But can Cuomo conceivably run for President to the right of where Obama is now? Or even where Obama is now? What that would take would be a guarantee that the Republicans will *always* nominate unelectable crack-pot crooks with dressage horses for President.

      That’s the calculus that Cuomo faces. Who knows?

      1. john kissinger

        That, and tea partiers, are pretty much all that’s left.
        If Cuomo takes on the banks he could otherwise remain pretty central, i.e. to the left of Obama.

        1. Up the Ante

          Only a cloned politician wouldn’t.

          You know, that part about clones where successive generations lose a little more and more from the original ?

          Cloned fraud techniques are leaving them more and more depleted.

  9. timotheus

    From The Guardian: Standard Chartered denied the allegations saying that it “strongly rejects the position and portrayal of facts” made by the New York State Department of Financial Services, and claiming that “99.9%” of its transactions complied with regulations.

    HAHA, LOL, ROTFL. 99.9% of the time I go to a bank, I do not stick a gun in the teller’s face and demand a bag of cash. Why, thou art virtuous!

    1. Milton Arbogast

      Wonderful. The way I like to phrase it is what would you do if the stewardess said to you as you were boarding the plane, “We don’t crash on our way to New York 99.9% of the time.”

      Airlines are held to a higher standard than banks. What’s a little money between pigs?

      1. stevieb

        Hopefully your joking, I can’t imagine feeling to confident about that claim based on recent findings..

  10. Vincent Vecchione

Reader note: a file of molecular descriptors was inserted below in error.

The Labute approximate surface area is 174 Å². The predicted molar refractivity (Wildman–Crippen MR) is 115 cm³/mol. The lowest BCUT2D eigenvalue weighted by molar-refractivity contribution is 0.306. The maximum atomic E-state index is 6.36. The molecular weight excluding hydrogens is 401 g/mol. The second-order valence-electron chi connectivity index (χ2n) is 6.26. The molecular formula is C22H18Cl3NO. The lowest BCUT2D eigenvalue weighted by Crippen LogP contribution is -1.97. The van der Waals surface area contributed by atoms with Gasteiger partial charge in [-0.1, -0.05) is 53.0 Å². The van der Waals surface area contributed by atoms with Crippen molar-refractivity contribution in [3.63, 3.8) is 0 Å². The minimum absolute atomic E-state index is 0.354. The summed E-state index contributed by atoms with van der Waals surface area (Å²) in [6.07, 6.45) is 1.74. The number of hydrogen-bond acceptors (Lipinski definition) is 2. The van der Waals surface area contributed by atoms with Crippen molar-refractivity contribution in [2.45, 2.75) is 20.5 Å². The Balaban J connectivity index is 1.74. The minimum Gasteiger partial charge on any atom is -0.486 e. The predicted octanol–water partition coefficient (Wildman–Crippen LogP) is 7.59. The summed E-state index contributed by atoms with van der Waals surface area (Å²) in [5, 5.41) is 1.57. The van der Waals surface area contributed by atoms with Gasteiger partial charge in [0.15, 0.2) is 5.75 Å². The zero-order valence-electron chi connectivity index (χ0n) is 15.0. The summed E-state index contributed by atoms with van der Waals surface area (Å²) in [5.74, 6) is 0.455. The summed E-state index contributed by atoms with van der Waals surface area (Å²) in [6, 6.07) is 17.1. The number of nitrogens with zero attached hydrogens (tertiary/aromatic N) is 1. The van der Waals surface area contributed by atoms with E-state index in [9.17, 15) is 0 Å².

Seriously, I love this blog, and I’m sure you didn’t do this out of malice, but the term “trannie” is considered offensive.

  11. Scott

    Investmetnt banks can’t resist the legally gray and morally black.

    This mindset from senior managers and their ‘enabling’ rather than ‘gatekeeping’ legal counsel and audotors is endemic – whether it is sanction busting, tax arbitrage via deception or the sale of structured products by grossly mischaracterising the risks.

    I mean, it’s a problem!

  12. skippy

    Ah, we all know the claim offshore outsourcing is good for America. Seems offshore outsourcing is great for drug dealers and money launders too. Did you know offshore outsourcing enabled money laundering, flash crashes and failed projects?

    The latest banking scandal of Standard Chartered laundering Iranian money is all over the news. But did you know Standard Chartered Bank offshore outsourced to India their entire compliance operations?

    The DFS probe found that SCB had assured the New York state in May 2010 that it would take immediate steps to comply with the US Office of Foreign Assets Control (OFAC) sanctions. However, another regulatory examination in 2011 found continuing and significant Anti Money Laundering failures.

    Among these, the bank was outsourcing its “entire OFAC compliance process for the New York branch to Chennai, India, with no evidence of any oversight or communication between the Chennai and the New York offices.”

    Skippy… free markets…. num num taste good!